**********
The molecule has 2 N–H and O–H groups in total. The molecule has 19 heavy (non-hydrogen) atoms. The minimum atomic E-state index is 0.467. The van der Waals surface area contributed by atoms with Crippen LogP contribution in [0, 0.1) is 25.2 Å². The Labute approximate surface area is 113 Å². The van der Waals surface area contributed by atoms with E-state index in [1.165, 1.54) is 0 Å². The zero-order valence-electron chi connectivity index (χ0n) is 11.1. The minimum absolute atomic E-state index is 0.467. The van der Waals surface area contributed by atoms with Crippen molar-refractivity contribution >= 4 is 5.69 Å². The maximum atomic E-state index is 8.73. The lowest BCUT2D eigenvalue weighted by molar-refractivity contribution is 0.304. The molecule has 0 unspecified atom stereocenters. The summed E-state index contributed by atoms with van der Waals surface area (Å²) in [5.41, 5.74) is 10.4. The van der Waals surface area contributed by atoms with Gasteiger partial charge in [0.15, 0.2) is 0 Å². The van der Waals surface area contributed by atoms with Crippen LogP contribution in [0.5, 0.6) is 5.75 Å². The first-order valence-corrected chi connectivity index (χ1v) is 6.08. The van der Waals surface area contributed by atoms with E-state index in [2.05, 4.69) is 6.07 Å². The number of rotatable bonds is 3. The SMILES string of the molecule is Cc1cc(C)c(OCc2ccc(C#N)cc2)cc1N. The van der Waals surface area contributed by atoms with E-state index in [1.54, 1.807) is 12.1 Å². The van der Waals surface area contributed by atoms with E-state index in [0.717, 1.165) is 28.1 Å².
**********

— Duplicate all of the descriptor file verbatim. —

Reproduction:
The molecule has 2 N–H and O–H groups in total. The molecule has 19 heavy (non-hydrogen) atoms. The minimum atomic E-state index is 0.467. The van der Waals surface area contributed by atoms with Crippen LogP contribution in [0, 0.1) is 25.2 Å². The Labute approximate surface area is 113 Å². The van der Waals surface area contributed by atoms with E-state index in [1.165, 1.54) is 0 Å². The zero-order valence-electron chi connectivity index (χ0n) is 11.1. The minimum absolute atomic E-state index is 0.467. The van der Waals surface area contributed by atoms with Crippen molar-refractivity contribution >= 4 is 5.69 Å². The maximum atomic E-state index is 8.73. The lowest BCUT2D eigenvalue weighted by molar-refractivity contribution is 0.304. The molecule has 0 unspecified atom stereocenters. The summed E-state index contributed by atoms with van der Waals surface area (Å²) in [5.41, 5.74) is 10.4. The van der Waals surface area contributed by atoms with Gasteiger partial charge in [0.15, 0.2) is 0 Å². The van der Waals surface area contributed by atoms with Crippen LogP contribution in [0.5, 0.6) is 5.75 Å². The first-order valence-corrected chi connectivity index (χ1v) is 6.08. The van der Waals surface area contributed by atoms with E-state index in [2.05, 4.69) is 6.07 Å². The number of rotatable bonds is 3. The SMILES string of the molecule is Cc1cc(C)c(OCc2ccc(C#N)cc2)cc1N. The van der Waals surface area contributed by atoms with E-state index in [1.54, 1.807) is 12.1 Å². The van der Waals surface area contributed by atoms with E-state index in [0.717, 1.165) is 28.1 Å².